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In This Issue of JAMA Surgery
September 2017

Highlights

JAMA Surg. 2017;152(9):809. doi:10.1001/jamasurg.2016.3447

Research

This study asked “Does the presence/absence of a simulated surgical task affect the acquisition of teamwork skills among midlevel surgical residents?” Fifteen residents and 6 practicing surgeons participated in a pre-post educational intervention pilot study. The results showed that including a surgical task in operating room team training significantly enhanced the acquisition of teamwork skills among midlevel surgical residents and that medium-fidelity synthetic anatomy was as effective as high-fidelity anatomy from deceased donors for promoting teamwork skills.

Invited Commentary

CME

This randomized clinical trial examines the effects of a modified Hospital Elder Life Program that include oral and nutritional assistance, early mobilization, and oriented communication. Chen and colleagues randomized 377 patients who were undergoing abdominal surgery to the modified Hospital Elder Life Program or control groups and found that helping older patients in the hospital stay well-fed, mobile, and oriented prevents delirium by 51% and reduces their length of stay by 2 days.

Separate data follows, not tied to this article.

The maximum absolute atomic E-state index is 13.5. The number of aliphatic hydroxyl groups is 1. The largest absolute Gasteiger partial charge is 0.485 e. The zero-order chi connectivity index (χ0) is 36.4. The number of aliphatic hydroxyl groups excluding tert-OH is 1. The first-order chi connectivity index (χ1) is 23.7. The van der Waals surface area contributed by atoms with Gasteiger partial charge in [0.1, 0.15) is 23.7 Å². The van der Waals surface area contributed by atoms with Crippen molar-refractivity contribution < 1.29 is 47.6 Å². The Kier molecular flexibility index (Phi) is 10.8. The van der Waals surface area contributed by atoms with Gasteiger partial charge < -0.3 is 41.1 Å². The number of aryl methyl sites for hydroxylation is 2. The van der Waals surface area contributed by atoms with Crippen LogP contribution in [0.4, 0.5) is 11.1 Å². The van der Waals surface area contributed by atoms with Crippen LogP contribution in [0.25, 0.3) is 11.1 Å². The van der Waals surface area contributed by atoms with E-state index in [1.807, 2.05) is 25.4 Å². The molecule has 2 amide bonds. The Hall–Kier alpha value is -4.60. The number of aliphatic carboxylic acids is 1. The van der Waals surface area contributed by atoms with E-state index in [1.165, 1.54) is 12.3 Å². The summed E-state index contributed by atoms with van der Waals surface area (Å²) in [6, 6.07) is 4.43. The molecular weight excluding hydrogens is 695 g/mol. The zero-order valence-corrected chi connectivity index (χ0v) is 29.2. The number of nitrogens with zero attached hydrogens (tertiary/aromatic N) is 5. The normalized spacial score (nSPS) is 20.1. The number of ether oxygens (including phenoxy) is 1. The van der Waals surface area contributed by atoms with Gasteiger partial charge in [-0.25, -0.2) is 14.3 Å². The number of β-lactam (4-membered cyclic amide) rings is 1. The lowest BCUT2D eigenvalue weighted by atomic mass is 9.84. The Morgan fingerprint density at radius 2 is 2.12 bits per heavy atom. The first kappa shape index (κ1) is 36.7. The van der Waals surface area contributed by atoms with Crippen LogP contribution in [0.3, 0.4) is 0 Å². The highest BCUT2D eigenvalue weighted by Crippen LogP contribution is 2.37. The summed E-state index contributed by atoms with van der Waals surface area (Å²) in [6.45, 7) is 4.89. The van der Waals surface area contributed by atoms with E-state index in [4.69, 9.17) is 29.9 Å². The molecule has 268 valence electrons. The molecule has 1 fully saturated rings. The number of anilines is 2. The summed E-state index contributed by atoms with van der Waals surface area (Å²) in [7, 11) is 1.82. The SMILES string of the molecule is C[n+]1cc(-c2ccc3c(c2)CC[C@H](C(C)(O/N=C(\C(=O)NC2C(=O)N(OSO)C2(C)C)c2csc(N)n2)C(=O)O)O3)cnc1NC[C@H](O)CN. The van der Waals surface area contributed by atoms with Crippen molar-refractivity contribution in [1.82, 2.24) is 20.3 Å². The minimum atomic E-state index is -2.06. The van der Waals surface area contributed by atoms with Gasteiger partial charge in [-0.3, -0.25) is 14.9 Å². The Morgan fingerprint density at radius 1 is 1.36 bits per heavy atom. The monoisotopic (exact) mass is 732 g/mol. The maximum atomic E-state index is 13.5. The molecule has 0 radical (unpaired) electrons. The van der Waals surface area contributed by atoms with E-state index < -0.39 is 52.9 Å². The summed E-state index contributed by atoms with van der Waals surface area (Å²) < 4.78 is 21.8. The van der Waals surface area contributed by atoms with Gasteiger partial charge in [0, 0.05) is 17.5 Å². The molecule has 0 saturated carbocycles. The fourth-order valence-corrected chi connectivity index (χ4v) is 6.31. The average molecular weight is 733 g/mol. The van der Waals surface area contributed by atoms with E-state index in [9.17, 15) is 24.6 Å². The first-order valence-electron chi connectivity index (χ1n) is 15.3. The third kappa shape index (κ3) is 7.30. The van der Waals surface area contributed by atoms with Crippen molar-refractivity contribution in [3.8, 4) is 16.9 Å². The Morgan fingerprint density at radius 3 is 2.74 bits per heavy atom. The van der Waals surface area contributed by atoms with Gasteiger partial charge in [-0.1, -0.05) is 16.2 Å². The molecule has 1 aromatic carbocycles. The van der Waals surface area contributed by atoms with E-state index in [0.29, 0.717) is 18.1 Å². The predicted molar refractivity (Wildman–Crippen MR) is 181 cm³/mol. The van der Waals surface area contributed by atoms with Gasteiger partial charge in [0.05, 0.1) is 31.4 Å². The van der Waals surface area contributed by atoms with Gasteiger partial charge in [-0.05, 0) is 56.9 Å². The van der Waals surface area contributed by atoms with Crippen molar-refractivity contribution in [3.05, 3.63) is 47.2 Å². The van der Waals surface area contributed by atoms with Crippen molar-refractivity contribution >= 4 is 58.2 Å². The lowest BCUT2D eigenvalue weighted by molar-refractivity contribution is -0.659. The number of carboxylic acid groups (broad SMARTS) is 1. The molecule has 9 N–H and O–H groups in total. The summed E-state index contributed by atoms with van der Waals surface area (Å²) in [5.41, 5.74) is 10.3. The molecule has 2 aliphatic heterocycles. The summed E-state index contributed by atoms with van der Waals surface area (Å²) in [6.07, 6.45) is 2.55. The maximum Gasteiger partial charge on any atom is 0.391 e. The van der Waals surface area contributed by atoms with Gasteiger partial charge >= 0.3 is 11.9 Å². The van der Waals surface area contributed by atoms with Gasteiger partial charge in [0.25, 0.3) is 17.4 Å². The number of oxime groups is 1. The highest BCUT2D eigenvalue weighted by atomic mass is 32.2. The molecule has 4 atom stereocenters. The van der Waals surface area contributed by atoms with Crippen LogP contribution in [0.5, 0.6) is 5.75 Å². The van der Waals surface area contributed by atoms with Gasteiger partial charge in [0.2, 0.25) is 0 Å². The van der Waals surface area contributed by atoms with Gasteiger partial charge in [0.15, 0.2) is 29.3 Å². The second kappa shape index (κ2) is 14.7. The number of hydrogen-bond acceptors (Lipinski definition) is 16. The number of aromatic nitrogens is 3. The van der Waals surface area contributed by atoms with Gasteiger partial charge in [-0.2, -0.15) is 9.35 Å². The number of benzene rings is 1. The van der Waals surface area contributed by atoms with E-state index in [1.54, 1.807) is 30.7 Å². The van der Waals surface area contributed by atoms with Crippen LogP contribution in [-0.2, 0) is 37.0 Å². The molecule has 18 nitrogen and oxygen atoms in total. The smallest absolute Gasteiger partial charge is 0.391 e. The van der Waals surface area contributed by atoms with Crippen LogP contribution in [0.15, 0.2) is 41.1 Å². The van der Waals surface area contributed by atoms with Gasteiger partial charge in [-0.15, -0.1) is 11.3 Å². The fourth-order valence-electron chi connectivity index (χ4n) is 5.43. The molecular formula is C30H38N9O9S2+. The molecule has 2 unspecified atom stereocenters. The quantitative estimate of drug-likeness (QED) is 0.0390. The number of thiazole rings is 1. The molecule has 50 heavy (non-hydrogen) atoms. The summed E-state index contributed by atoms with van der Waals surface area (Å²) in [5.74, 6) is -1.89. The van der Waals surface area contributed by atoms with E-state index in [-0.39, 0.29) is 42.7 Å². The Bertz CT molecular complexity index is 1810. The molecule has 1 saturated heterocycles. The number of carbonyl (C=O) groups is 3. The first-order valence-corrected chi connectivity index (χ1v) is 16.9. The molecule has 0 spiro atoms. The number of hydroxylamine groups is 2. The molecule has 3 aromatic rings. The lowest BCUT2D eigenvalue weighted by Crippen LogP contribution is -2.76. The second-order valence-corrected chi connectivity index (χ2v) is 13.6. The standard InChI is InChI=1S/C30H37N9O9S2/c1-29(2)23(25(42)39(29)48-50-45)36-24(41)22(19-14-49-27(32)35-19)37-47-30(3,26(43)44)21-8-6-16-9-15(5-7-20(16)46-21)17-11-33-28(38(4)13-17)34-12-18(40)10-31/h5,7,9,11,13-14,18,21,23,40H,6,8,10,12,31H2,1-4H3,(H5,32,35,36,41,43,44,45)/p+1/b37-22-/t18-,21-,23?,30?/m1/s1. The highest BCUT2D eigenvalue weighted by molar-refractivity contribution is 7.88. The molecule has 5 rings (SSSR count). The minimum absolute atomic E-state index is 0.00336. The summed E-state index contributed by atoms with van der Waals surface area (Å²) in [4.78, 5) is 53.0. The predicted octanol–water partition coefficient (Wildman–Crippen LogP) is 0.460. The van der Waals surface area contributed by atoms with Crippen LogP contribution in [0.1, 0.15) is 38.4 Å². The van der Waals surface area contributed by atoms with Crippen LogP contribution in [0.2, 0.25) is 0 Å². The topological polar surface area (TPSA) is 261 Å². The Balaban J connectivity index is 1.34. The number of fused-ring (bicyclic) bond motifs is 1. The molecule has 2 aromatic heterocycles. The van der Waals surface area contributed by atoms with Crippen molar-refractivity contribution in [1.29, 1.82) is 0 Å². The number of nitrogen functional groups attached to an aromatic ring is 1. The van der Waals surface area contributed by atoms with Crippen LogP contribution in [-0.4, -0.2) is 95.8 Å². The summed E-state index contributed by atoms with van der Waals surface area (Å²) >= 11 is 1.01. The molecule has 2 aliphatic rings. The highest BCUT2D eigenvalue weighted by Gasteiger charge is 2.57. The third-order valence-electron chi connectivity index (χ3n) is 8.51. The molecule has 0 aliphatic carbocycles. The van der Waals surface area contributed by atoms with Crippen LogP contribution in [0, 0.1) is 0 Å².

Invited Commentary

Using recursive partitioning and contemporary national data for 3315 patients from the Surveillance, Epidemiology, and End Results program cohort and the National Cancer Database, Adam and colleagues propose a staging revision for medullary thyroid cancer. The current American Joint Committee on Cancer system upstages many patients to stage IV. By reclassifying some patients with better survival rates into earlier stages, the proposed staging model better predicts survival, with important implications for treatment and surveillance strategies.

Invited Commentary

Author Audio Interview CME

Consolidation of hospital markets has been linked to higher costs of care, though this variation remains unexplored for complex surgery. Using the 2003-2011 Nationwide Inpatient Sample, Cerullo and colleagues examined the relationship between regional hospital market concentration and the costs of complex hepatic and pancreatic resections. They found that market concentration was associated with lower overall charges and lower costs.

Invited Commentary

Clinical Review & Education

Most patients with primary hyperparathyroidism have a mild form of the disease. In this article, Stephen and colleagues review the literature on the indications for surgery in primary hyperparathyroidism. The reviewed literature suggests that improved outcomes in patients with asymptomatic primary hyperparathyroidism who undergo curative surgery.

CME

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